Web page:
Michelle Malkin
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Home schooling is looking more and more like the only sane educational option these days. The latest news of the weird in our public schools comes from Seattle. Last week, The Seattle Times reports, nearly 300 students from two middle schools were subjected to three long days of gut-spilling seminars aimed at "creating a safe school environment free of teasing and harassment." Principals and teachers traded in phonics for histrionics. Children learned the Oprahfied alphabet -- A for apologies, B for blame, and C for crying. Uncontrollable crying. Kleenex must have made a killing. Here's how the Times reporter described the workshops: "Sitting in small circles, their knees touching, students shared their own hurt and the pain they had inflicted on others. The tears flowed. In some groups, half the Washington Middle School students were crying at once. Applause followed, as the seventh- and eighth-graders stepped up to roving microphones and declared what they would do to mend broken relationships with their schoolmates. Two boys shook hands after one apologized for making fun of the other, and said he hoped to be more supportive. "A girl owned up to snubbing an old friend. 'I'm sorry that I've been very distant and that I've chosen other friends in school,' she said. 'I'm going to work on that, and I'm going to be a better friend.' The girls embraced." All bounds of privacy and self-restraint were erased as seminar "facilitators" encouraged their young guinea pigs to confess whether they -- or friends or family members -- had ever faced addiction problems, sadness over the death of loved ones, guilt over teasing others because of their weight, or thoughts of suicide. The public sniveling and sniffling ended with a "final exercise -- hugging as many people as possible in two minutes, to the theme from 'Rocky.'" One child, showing uncommon wisdom, dubbed the dolorous debacle a "psycho cry-fest." It's only the beginning: This bizarre emotional circus may be coming to an unacceptably dry-eyed classroom near you. Sponsored by a for-profit company called Resource Realizations in Scottsdale, Ariz., and run jointly by a nonprofit organization called Challenge Day, the chief operator of these weeping workshops says he smells a "a huge potential growth area" in the public schools. Seattle students received information packets from Resource Realizations founder David Gilcrease. "While Challenge Day is a critical first step, a one-day learning experience only goes so far," Gilcrease wrote in literature distributed to the children. "To create truly lasting transformation in their lives, most teens need more." For starters, there's the company's three-day, $295 Teen Discovery seminar. This leads to pricey summer camps, parent-child workshops and retreats full of self-esteem-boosting babblers who teach participants such vital skills as learning "to interrupt unconscious mental and emotional cycles which tend to sabotage results." According to the Resource Realizations Web site, public seminars are also being run in San Diego, San Francisco, Dallas, Ft. Lauderdale, Fla., and Chicago. Unbeknownst to Seattle school officials and parents who raved about the workshops, Resource Realizations has a dubious history. It is connected to a shady racket of companies peddling kiddie rehab programs with names such as "Tranquility Bay" and "Paradise Cove" that have been accused of brainwashing youngsters. Yet, the Seattle schools' superintendent, Joseph Olchefske, seemed only mildly perturbed that the company coaching Seattle schoolchildren to get all choked up -- and then foisting their promotional flyers on the overwrought kids -- is also a defendant in several lawsuits involving claims of emotional abuse at its behavior-therapy facilities. Where are all those anti-corporate lefties who protest the commercialization of the schools -- you know, the ones always complaining about cafeteria junk food being stuffed down the throats of helpless students? These mindless p.c. workshops are junk food, too -- completely devoid of academic calories. Now, there may be legitimate private businesses out there that provide real help to families with emotional problems. But even so, they have no place in taxpayer-funded schools whose primary function is supposed to be filling students' heads -- not emptying their lachrymal ducts.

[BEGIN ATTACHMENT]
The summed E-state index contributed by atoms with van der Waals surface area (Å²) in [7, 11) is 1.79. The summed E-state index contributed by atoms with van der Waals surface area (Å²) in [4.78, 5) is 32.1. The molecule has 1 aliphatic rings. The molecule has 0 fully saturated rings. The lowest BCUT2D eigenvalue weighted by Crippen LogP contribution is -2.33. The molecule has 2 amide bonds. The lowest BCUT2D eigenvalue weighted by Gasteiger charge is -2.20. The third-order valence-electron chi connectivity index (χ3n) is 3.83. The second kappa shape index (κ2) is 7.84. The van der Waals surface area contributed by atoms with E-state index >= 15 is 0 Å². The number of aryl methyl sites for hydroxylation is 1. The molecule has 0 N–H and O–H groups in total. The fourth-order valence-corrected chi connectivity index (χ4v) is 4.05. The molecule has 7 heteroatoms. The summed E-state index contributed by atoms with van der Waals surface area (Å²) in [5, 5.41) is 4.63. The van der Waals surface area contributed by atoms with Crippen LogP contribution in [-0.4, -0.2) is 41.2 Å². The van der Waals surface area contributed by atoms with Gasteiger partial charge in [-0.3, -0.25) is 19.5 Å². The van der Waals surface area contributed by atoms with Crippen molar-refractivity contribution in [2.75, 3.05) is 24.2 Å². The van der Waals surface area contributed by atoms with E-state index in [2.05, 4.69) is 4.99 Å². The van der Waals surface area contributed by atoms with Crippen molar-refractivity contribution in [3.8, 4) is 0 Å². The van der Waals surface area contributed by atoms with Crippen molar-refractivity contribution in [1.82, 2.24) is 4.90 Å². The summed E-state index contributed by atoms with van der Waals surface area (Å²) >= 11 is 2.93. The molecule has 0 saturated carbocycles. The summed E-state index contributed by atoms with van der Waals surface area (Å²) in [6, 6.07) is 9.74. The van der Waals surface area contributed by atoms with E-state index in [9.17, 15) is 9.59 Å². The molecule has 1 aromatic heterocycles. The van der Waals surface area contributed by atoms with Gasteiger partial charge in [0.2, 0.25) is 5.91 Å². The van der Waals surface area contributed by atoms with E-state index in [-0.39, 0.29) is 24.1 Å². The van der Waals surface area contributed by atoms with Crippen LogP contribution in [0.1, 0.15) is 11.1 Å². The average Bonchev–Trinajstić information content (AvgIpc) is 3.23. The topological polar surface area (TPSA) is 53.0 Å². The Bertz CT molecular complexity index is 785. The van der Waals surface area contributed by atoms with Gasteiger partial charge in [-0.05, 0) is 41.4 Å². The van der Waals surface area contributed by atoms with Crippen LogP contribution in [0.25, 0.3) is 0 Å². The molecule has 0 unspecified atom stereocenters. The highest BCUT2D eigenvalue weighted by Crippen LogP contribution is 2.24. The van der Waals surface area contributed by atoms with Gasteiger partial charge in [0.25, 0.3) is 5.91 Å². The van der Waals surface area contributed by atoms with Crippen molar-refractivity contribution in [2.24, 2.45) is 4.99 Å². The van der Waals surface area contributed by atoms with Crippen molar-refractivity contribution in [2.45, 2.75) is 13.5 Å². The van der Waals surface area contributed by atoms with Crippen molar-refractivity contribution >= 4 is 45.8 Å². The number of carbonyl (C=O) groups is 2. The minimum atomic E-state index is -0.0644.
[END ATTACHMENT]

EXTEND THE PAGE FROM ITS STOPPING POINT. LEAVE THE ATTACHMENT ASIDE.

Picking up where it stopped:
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Michelle Malkin

Michelle Malkin is the author of "Culture of Corruption: Obama and his Team of Tax Cheats, Crooks & Cronies" (Regnery 2010).

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